On Cut Worms, Clarke leaves behind the legendary studio and sought after producers for a more homegrown approach, working with a cast of gifted friends and collaborators. As opposed to recording the entire album in one chunk at one studio, Clarke varied his methods. Three of the songs were cut from start to finish in his shared rehearsal space; two others were recorded in Brooklyn by Brian and Michael D’Addorio of the Lemon Twigs, who also played piano and bass, respectively, on these two songs. Further basic tracking was done by Rick Spataro (of Florist) at his Hudson Valley studio, Onlyness Analog, with contributions from the long-standing Cut Worms live band: keyboardist John Andrews, bassist Keven Louis Lareau, and drummer Noah Bond.
Clarke went about overdubbing in his signature fashion, and found himself leaning toward arrangements that translate more easily to a live performance. The instrumentation is subtle and the harmonies often delicate. Clarke’s tenor sits front and center amid an ensemble of celestial guitar leads, stacked horns, and strolling piano lines. The success of last year’s self-recorded single, “Dream Most Wild,” gave him the confidence to take on the roles of mixer and producer for the first time on a full-length release.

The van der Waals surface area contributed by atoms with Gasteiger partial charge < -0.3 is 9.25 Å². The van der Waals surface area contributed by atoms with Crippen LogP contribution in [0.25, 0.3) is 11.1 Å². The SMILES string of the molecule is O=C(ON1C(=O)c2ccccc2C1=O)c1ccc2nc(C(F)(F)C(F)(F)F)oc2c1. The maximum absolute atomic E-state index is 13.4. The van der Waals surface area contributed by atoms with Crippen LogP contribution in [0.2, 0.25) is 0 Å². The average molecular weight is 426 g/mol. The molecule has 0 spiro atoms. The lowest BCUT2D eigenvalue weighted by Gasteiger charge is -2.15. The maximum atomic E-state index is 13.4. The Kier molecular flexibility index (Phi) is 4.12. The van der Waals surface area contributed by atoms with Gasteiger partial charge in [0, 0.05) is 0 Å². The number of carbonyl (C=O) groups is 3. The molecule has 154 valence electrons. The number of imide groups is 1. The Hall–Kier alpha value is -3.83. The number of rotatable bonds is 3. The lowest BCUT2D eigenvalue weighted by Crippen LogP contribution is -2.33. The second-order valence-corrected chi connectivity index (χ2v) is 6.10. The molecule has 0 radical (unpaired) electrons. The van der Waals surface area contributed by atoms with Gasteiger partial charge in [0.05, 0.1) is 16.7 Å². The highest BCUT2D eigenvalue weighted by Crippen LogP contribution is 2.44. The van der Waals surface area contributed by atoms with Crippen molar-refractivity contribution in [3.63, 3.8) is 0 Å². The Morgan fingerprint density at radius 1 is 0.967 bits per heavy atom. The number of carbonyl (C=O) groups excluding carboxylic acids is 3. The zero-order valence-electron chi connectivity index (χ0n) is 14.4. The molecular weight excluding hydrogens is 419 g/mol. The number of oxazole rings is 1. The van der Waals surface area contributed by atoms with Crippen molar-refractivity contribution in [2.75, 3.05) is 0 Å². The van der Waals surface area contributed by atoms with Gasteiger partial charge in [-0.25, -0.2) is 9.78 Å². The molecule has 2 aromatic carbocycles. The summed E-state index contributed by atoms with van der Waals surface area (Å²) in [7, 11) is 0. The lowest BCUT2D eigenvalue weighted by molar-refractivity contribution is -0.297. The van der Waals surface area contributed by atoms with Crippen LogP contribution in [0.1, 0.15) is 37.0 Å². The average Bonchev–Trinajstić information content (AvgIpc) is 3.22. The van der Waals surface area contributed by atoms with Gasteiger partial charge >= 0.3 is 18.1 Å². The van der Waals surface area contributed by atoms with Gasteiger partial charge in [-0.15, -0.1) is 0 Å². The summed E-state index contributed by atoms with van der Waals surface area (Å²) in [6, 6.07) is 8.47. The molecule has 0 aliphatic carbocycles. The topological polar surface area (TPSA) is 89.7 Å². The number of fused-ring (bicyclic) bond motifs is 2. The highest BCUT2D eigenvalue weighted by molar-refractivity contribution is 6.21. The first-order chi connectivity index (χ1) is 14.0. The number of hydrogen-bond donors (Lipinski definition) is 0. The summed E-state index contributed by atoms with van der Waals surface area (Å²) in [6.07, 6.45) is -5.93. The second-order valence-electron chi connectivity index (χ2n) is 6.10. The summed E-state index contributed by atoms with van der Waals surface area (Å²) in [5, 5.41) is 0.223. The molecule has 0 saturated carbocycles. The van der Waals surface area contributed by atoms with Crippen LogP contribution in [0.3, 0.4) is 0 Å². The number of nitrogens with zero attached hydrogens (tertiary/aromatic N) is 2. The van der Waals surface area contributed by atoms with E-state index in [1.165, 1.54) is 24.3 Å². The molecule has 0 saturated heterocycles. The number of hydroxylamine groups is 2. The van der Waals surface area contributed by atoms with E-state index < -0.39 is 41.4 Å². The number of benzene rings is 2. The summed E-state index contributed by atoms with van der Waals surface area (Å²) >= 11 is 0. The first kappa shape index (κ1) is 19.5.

A youthful spirit breathes through Cut Worms’ nine songs as Clarke wrestles with a paradox — the joys of experience cannot be won without the loss of experience. On “Ballad of a Texas King” Clarke sings, “Hey kid come along… something is wrong… I believe you know… All this to say, only one way that this can go…” It’s as if he’s reaching out to his younger self, letting him know the changes are inevitable. How do we hang on to a dream? How do we not lose ourselves in a world that is lost? The only way out of a nightmare is to keep going. Clarke’s answer lies in his art, where the search for love and the perfect pop song coalesce and transcend him to that other plane.